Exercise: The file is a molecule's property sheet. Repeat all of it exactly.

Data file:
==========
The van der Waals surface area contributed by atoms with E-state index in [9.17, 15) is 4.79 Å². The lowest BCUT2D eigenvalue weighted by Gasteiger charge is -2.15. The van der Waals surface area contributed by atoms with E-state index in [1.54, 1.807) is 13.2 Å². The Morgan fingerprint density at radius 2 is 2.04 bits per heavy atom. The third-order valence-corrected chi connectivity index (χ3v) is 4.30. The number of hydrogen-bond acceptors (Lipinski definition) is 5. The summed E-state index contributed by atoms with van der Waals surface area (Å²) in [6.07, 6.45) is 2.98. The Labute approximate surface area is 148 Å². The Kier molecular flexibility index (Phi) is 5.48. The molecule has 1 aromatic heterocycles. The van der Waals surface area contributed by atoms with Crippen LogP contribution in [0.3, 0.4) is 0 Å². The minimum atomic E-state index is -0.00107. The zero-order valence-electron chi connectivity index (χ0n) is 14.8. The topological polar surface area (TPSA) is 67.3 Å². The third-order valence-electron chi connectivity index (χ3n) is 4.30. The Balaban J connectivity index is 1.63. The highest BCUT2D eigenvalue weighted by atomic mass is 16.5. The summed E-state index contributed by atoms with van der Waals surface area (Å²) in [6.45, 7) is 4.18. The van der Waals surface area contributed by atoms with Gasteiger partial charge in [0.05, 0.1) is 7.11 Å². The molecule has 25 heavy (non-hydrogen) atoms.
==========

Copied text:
The van der Waals surface area contributed by atoms with E-state index in [9.17, 15) is 4.79 Å². The lowest BCUT2D eigenvalue weighted by Gasteiger charge is -2.15. The van der Waals surface area contributed by atoms with E-state index in [1.54, 1.807) is 13.2 Å². The Morgan fingerprint density at radius 2 is 2.04 bits per heavy atom. The third-order valence-corrected chi connectivity index (χ3v) is 4.30. The number of hydrogen-bond acceptors (Lipinski definition) is 5. The summed E-state index contributed by atoms with van der Waals surface area (Å²) in [6.07, 6.45) is 2.98. The Labute approximate surface area is 148 Å². The Kier molecular flexibility index (Phi) is 5.48. The molecule has 1 aromatic heterocycles. The van der Waals surface area contributed by atoms with Crippen LogP contribution in [0.3, 0.4) is 0 Å². The minimum atomic E-state index is -0.00107. The zero-order valence-electron chi connectivity index (χ0n) is 14.8. The topological polar surface area (TPSA) is 67.3 Å². The third-order valence-electron chi connectivity index (χ3n) is 4.30. The Balaban J connectivity index is 1.63. The highest BCUT2D eigenvalue weighted by atomic mass is 16.5. The summed E-state index contributed by atoms with van der Waals surface area (Å²) in [6.45, 7) is 4.18. The van der Waals surface area contributed by atoms with Gasteiger partial charge in [0.05, 0.1) is 7.11 Å². The molecule has 25 heavy (non-hydrogen) atoms.